Implementing Windows Information Protection

Windows Information Protection enables organization to create a clear line between what is personal data vs corporate data. When implementing Windows Information Protection (WIP) you might find that none recognized corporate apps may lose the ability to write data to the corporate protected applications and data stores. For example;

You are using GitHub and storing the cloned repos into your OneDrive Known Folders and WIP gets enabled to “Block” access.

That lovely GitHub repo you want to clone will now be blocked 🙁

So how do we implement Windows Information Protection to ensure that are organizations are secure.

Lets start with WIP Learning

So first of all, you would have need to configure App Protection within Microsoft Endpoint Manager for all the apps you want to protect with WIP as show below

WIP Learning is a report that allows you to monitor your WIP-enabled apps and WIP-unknown apps. The unknown apps are the ones not deployed by your organization’s IT department. You can export these apps from the report and add them to your WIP policies to avoid productivity disruption before they enforce WIP in “Block” mode.

In addition to viewing information about WIP-enabled apps, you can view a summary of the devices that have shared work data with websites. With this information, you can determine which websites should be added to group and user WIP policies. The summary shows which website URLs are accessed by WIP-enabled apps.

When working with WIP-enabled apps and WIP-unknown apps, we recommend that you start with Silent or Allow Overrides while verifying with a small group that you have the right apps on your protected apps list. After you’re done, you can change to your final enforcement policy, Block.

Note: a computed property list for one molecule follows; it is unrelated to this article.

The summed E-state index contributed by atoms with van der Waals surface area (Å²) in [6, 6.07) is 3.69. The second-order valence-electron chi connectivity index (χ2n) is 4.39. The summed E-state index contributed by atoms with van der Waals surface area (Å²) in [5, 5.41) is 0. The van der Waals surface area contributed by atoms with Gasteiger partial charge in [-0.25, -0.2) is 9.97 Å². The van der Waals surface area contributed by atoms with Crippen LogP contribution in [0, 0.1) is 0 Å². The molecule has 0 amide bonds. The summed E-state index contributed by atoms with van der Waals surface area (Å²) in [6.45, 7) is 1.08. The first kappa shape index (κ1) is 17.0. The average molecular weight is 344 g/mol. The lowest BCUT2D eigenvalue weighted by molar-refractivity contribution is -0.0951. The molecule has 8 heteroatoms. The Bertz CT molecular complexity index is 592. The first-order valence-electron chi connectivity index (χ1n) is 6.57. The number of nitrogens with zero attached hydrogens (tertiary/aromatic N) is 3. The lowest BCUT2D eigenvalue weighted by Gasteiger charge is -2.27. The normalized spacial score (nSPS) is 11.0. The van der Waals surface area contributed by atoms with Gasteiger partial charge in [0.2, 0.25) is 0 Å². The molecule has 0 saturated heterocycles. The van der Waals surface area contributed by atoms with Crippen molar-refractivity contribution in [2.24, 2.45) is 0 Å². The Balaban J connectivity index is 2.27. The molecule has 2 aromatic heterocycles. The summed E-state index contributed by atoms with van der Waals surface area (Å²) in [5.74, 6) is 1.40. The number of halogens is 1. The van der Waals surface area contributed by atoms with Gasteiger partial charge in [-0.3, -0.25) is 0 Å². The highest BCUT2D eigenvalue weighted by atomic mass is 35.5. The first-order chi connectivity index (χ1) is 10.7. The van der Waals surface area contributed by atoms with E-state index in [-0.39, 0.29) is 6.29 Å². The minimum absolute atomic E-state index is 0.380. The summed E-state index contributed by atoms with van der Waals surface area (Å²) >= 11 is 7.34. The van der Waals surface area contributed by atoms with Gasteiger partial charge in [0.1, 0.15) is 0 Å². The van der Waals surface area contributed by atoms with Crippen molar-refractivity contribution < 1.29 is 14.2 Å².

What are the protection modes?


WIP looks for inappropriate data sharing practices and stops the user from completing the action. Blocked actions can include sharing info across non-corporate-protected apps, and sharing corporate data between other people and devices outside of your organization.

Allow Overrides

WIP looks for inappropriate data sharing, warning users when they do something deemed potentially unsafe. However, this mode lets the user override the policy and share the data, logging the action to your audit log.


WIP runs silently, logging inappropriate data sharing, without blocking anything that would have been prompted for employee interaction while in Allow Override mode. Unallowed actions, like apps inappropriately trying to access a network resource or WIP-protected data, are still stopped.

Switching on WIP

Browse to your App Protection Policy and go to its Properties, under Required Settings you will be able to select which mode you would like to enable for your organization. Please Note: You will need to define your “Corporate Identity” if you have multiple domains they can added as ‘Protected domains’ under the ‘Network perimeter’ in the ‘Advanced settings’ tab.

Once you have done an initial pilot to discovery the applications being used to access Corporate data, you can generate a report from Apps –> Monitor –> App Protection Protection Status –> Reports –> App Learning report for Windows Information Protection. In my case I can see that my GitHub applications has been discovered.

Now that you have your report you are able to create the required excepts to ensure the non-corporate applications can access corporate data.

The Author – Blogabout.Cloud

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